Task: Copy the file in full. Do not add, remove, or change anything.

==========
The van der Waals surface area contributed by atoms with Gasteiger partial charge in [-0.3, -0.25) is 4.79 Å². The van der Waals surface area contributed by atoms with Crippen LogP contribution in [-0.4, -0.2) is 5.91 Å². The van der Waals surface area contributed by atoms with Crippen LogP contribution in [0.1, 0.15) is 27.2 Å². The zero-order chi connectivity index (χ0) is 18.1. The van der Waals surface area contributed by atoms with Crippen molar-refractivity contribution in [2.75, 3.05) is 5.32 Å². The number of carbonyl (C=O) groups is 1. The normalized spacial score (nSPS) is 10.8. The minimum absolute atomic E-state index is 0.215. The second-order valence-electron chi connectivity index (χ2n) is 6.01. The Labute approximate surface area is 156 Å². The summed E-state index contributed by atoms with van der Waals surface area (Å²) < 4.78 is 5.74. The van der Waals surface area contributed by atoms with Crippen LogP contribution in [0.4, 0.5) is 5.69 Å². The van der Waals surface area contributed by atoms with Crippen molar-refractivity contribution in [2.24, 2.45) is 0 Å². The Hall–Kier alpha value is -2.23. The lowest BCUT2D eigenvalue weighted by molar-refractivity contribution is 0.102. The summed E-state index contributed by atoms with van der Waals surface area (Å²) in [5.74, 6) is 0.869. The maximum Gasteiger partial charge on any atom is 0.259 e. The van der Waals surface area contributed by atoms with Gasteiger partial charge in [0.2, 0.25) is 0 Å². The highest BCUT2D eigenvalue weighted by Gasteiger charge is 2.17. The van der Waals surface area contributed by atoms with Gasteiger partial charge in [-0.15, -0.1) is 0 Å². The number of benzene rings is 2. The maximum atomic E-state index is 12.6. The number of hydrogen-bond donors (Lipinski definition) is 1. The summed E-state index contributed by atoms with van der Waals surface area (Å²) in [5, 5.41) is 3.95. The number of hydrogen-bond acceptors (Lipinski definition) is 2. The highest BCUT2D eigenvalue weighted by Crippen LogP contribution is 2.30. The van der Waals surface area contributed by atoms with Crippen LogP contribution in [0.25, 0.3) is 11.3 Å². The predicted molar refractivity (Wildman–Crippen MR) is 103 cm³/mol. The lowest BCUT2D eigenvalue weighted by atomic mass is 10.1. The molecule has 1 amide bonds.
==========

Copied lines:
The van der Waals surface area contributed by atoms with Gasteiger partial charge in [-0.3, -0.25) is 4.79 Å². The van der Waals surface area contributed by atoms with Crippen LogP contribution in [-0.4, -0.2) is 5.91 Å². The van der Waals surface area contributed by atoms with Crippen LogP contribution in [0.1, 0.15) is 27.2 Å². The zero-order chi connectivity index (χ0) is 18.1. The van der Waals surface area contributed by atoms with Crippen molar-refractivity contribution in [2.75, 3.05) is 5.32 Å². The number of carbonyl (C=O) groups is 1. The normalized spacial score (nSPS) is 10.8. The minimum absolute atomic E-state index is 0.215. The second-order valence-electron chi connectivity index (χ2n) is 6.01. The Labute approximate surface area is 156 Å². The summed E-state index contributed by atoms with van der Waals surface area (Å²) < 4.78 is 5.74. The van der Waals surface area contributed by atoms with Crippen LogP contribution in [0.4, 0.5) is 5.69 Å². The van der Waals surface area contributed by atoms with Crippen molar-refractivity contribution in [2.24, 2.45) is 0 Å². The Hall–Kier alpha value is -2.23. The lowest BCUT2D eigenvalue weighted by molar-refractivity contribution is 0.102. The summed E-state index contributed by atoms with van der Waals surface area (Å²) in [5.74, 6) is 0.869. The maximum Gasteiger partial charge on any atom is 0.259 e. The van der Waals surface area contributed by atoms with Gasteiger partial charge in [0.2, 0.25) is 0 Å². The highest BCUT2D eigenvalue weighted by Gasteiger charge is 2.17. The van der Waals surface area contributed by atoms with Gasteiger partial charge in [-0.15, -0.1) is 0 Å². The number of benzene rings is 2. The maximum atomic E-state index is 12.6. The number of hydrogen-bond donors (Lipinski definition) is 1. The summed E-state index contributed by atoms with van der Waals surface area (Å²) in [5, 5.41) is 3.95. The number of hydrogen-bond acceptors (Lipinski definition) is 2. The highest BCUT2D eigenvalue weighted by Crippen LogP contribution is 2.30. The van der Waals surface area contributed by atoms with Crippen LogP contribution in [0.25, 0.3) is 11.3 Å². The predicted molar refractivity (Wildman–Crippen MR) is 103 cm³/mol. The lowest BCUT2D eigenvalue weighted by atomic mass is 10.1. The molecule has 1 amide bonds.